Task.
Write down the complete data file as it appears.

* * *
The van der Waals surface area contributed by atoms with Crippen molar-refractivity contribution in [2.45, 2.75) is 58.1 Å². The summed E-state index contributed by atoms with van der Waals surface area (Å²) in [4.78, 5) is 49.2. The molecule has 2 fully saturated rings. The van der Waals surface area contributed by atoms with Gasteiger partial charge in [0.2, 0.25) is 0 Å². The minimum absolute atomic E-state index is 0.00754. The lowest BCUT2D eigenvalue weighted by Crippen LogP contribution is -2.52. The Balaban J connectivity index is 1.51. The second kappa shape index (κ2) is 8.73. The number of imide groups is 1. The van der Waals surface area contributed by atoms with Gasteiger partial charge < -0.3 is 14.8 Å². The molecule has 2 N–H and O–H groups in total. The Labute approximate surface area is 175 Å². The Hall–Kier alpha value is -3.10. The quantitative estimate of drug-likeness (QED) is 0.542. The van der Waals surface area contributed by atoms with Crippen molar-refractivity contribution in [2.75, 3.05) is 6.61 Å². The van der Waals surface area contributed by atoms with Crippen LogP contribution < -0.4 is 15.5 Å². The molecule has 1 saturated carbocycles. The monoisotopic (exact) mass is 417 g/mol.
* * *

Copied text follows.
The van der Waals surface area contributed by atoms with Crippen molar-refractivity contribution in [2.45, 2.75) is 58.1 Å². The summed E-state index contributed by atoms with van der Waals surface area (Å²) in [4.78, 5) is 49.2. The molecule has 2 fully saturated rings. The van der Waals surface area contributed by atoms with Gasteiger partial charge in [0.2, 0.25) is 0 Å². The minimum absolute atomic E-state index is 0.00754. The lowest BCUT2D eigenvalue weighted by Crippen LogP contribution is -2.52. The Balaban J connectivity index is 1.51. The second kappa shape index (κ2) is 8.73. The number of imide groups is 1. The van der Waals surface area contributed by atoms with Gasteiger partial charge < -0.3 is 14.8 Å². The molecule has 2 N–H and O–H groups in total. The Labute approximate surface area is 175 Å². The Hall–Kier alpha value is -3.10. The quantitative estimate of drug-likeness (QED) is 0.542. The van der Waals surface area contributed by atoms with Crippen molar-refractivity contribution in [2.75, 3.05) is 6.61 Å². The van der Waals surface area contributed by atoms with Crippen LogP contribution < -0.4 is 15.5 Å². The molecule has 1 saturated carbocycles. The monoisotopic (exact) mass is 417 g/mol.